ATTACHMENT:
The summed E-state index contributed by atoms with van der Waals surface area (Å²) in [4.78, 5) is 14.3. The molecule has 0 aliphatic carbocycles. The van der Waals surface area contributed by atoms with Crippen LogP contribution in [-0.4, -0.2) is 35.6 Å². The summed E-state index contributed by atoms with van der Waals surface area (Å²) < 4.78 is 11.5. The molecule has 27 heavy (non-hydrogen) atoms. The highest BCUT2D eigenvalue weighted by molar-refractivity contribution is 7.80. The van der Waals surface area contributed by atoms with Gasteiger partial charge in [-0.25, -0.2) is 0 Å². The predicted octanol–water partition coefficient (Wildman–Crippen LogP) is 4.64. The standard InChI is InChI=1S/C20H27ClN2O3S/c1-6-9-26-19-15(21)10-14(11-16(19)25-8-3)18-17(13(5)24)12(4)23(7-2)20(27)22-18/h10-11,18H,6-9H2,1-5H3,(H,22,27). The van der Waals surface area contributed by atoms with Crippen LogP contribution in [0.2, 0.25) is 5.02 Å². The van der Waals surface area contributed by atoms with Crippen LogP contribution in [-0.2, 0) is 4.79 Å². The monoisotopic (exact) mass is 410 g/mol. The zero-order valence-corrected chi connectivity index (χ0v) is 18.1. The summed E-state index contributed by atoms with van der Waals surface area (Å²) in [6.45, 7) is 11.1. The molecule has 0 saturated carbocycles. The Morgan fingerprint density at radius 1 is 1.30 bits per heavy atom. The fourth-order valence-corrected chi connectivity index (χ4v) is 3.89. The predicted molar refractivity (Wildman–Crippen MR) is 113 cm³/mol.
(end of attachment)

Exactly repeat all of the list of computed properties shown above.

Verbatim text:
The summed E-state index contributed by atoms with van der Waals surface area (Å²) in [4.78, 5) is 14.3. The molecule has 0 aliphatic carbocycles. The van der Waals surface area contributed by atoms with Crippen LogP contribution in [-0.4, -0.2) is 35.6 Å². The summed E-state index contributed by atoms with van der Waals surface area (Å²) < 4.78 is 11.5. The molecule has 27 heavy (non-hydrogen) atoms. The highest BCUT2D eigenvalue weighted by molar-refractivity contribution is 7.80. The van der Waals surface area contributed by atoms with Gasteiger partial charge in [-0.25, -0.2) is 0 Å². The predicted octanol–water partition coefficient (Wildman–Crippen LogP) is 4.64. The standard InChI is InChI=1S/C20H27ClN2O3S/c1-6-9-26-19-15(21)10-14(11-16(19)25-8-3)18-17(13(5)24)12(4)23(7-2)20(27)22-18/h10-11,18H,6-9H2,1-5H3,(H,22,27). The van der Waals surface area contributed by atoms with Crippen LogP contribution in [0.2, 0.25) is 5.02 Å². The van der Waals surface area contributed by atoms with Crippen LogP contribution in [-0.2, 0) is 4.79 Å². The monoisotopic (exact) mass is 410 g/mol. The zero-order valence-corrected chi connectivity index (χ0v) is 18.1. The summed E-state index contributed by atoms with van der Waals surface area (Å²) in [6.45, 7) is 11.1. The molecule has 0 saturated carbocycles. The Morgan fingerprint density at radius 1 is 1.30 bits per heavy atom. The fourth-order valence-corrected chi connectivity index (χ4v) is 3.89. The predicted molar refractivity (Wildman–Crippen MR) is 113 cm³/mol.